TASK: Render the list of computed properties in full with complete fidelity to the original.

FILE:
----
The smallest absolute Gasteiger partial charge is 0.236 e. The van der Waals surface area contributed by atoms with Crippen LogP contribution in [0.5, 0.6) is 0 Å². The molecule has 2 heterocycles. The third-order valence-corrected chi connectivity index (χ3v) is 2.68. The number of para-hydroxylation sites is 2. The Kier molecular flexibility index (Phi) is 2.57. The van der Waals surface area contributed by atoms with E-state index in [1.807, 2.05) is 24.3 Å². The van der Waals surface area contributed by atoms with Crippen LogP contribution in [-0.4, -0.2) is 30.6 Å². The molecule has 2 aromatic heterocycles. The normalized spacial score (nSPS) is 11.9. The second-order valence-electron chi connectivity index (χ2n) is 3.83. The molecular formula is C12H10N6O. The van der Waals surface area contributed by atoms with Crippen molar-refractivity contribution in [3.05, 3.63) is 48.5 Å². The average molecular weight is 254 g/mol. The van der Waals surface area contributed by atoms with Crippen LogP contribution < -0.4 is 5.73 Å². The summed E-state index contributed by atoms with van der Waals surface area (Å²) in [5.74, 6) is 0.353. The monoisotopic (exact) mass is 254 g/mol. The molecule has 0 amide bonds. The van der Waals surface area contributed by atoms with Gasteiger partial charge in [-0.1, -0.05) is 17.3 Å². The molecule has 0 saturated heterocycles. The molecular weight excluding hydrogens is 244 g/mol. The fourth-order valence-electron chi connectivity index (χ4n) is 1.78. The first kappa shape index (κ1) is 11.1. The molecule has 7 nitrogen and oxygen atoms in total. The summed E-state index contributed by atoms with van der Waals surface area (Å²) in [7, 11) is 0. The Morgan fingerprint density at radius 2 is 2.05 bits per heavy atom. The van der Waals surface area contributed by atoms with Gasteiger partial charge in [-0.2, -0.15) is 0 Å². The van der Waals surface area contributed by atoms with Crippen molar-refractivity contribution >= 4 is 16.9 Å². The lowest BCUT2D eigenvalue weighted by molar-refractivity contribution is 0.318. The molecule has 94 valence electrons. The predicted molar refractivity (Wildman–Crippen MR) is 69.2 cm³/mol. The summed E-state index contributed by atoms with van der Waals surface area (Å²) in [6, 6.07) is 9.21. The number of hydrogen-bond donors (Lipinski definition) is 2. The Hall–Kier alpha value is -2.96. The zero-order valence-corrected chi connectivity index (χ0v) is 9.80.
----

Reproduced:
The smallest absolute Gasteiger partial charge is 0.236 e. The van der Waals surface area contributed by atoms with Crippen LogP contribution in [0.5, 0.6) is 0 Å². The molecule has 2 heterocycles. The third-order valence-corrected chi connectivity index (χ3v) is 2.68. The number of para-hydroxylation sites is 2. The Kier molecular flexibility index (Phi) is 2.57. The van der Waals surface area contributed by atoms with E-state index in [1.807, 2.05) is 24.3 Å². The van der Waals surface area contributed by atoms with Crippen LogP contribution in [-0.4, -0.2) is 30.6 Å². The molecule has 2 aromatic heterocycles. The normalized spacial score (nSPS) is 11.9. The second-order valence-electron chi connectivity index (χ2n) is 3.83. The molecular formula is C12H10N6O. The van der Waals surface area contributed by atoms with Crippen molar-refractivity contribution in [3.05, 3.63) is 48.5 Å². The average molecular weight is 254 g/mol. The van der Waals surface area contributed by atoms with Crippen LogP contribution < -0.4 is 5.73 Å². The summed E-state index contributed by atoms with van der Waals surface area (Å²) in [5.74, 6) is 0.353. The monoisotopic (exact) mass is 254 g/mol. The molecule has 0 amide bonds. The van der Waals surface area contributed by atoms with Gasteiger partial charge in [-0.1, -0.05) is 17.3 Å². The molecule has 0 saturated heterocycles. The molecular weight excluding hydrogens is 244 g/mol. The fourth-order valence-electron chi connectivity index (χ4n) is 1.78. The first kappa shape index (κ1) is 11.1. The molecule has 7 nitrogen and oxygen atoms in total. The summed E-state index contributed by atoms with van der Waals surface area (Å²) in [7, 11) is 0. The Morgan fingerprint density at radius 2 is 2.05 bits per heavy atom. The van der Waals surface area contributed by atoms with Gasteiger partial charge in [-0.2, -0.15) is 0 Å². The van der Waals surface area contributed by atoms with Crippen molar-refractivity contribution >= 4 is 16.9 Å². The lowest BCUT2D eigenvalue weighted by molar-refractivity contribution is 0.318. The molecule has 94 valence electrons. The predicted molar refractivity (Wildman–Crippen MR) is 69.2 cm³/mol. The summed E-state index contributed by atoms with van der Waals surface area (Å²) in [6, 6.07) is 9.21. The number of hydrogen-bond donors (Lipinski definition) is 2. The Hall–Kier alpha value is -2.96. The zero-order valence-corrected chi connectivity index (χ0v) is 9.80.